A couple of recent surveys shed interesting light on the attitudes of home buyers in Canada. Both surveys -- one by one of the big banks and the other by CMHC -- suggest home buyers are getting smarter and more sophisticated. But there some who seem to be surprisingly naive.
The bank survey, which polled about 2,000 first time buyers online, indicates more than 30% of first-timers believe interest rates will stay put for the next five years. It is hard to know where this thinking comes from based on the Bank of Canada's clearly stated desire to raise rates and all of the projections from economists across the board. On the other hand the same survey suggests more than three-quarters of first-timers plan to "stress-test" their mortgages to make sure they can handle higher rates.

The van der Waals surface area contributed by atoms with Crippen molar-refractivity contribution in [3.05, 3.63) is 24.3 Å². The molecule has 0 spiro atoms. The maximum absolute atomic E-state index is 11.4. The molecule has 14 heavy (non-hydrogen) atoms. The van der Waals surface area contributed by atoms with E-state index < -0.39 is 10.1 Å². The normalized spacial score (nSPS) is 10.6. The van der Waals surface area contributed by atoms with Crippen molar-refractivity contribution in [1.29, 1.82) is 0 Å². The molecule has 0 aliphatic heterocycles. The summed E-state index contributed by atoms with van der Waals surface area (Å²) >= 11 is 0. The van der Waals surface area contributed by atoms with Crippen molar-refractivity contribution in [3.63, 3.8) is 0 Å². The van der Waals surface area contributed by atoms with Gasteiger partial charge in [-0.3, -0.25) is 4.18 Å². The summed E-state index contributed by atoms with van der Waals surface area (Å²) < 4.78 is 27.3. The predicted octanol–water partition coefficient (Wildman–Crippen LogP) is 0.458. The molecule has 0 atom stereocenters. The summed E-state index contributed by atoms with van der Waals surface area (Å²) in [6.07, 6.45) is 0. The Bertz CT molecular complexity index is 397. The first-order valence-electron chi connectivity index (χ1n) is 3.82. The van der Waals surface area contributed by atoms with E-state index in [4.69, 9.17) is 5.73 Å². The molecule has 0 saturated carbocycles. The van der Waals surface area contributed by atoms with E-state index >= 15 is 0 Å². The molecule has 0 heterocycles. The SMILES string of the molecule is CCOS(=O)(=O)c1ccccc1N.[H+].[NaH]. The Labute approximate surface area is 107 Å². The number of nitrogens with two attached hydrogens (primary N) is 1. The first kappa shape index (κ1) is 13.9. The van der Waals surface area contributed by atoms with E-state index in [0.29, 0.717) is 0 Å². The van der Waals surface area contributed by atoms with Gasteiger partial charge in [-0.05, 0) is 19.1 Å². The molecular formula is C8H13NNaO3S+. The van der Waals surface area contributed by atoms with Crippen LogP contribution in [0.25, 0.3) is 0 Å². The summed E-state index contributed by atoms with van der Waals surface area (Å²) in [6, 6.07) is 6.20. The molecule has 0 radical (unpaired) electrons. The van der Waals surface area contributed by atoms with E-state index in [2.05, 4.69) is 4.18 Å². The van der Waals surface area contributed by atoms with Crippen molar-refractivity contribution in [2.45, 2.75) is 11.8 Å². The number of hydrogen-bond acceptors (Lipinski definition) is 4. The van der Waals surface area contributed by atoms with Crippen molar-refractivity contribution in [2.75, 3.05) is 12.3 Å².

The CMHC report took a broader approach and surveyed about three thousand "mortgage consumers". Impressively, more than 80% of those surveyed said they were satisfied with their mortgage experience and were confident they got the best mortgage for their needs. But a closer examination of the responses indicates there is room for improvement. Only 49% of people who used a broker (and 33% of those who used a lender) were given follow-up contact. Of those who received follow-up from their broker, 70% "totally agreed" they were satisfied. Just 42% of those who did not get follow-up agreed they were "totally satisfied".
The survey also reinforces the increasing use of the internet in making mortgage decisions. Fully, two-thirds of people looking for a mortgage did research online. Eighty-four percent of respondents used the web for rate comparisons and a clear majority went looking for mortgage calculators.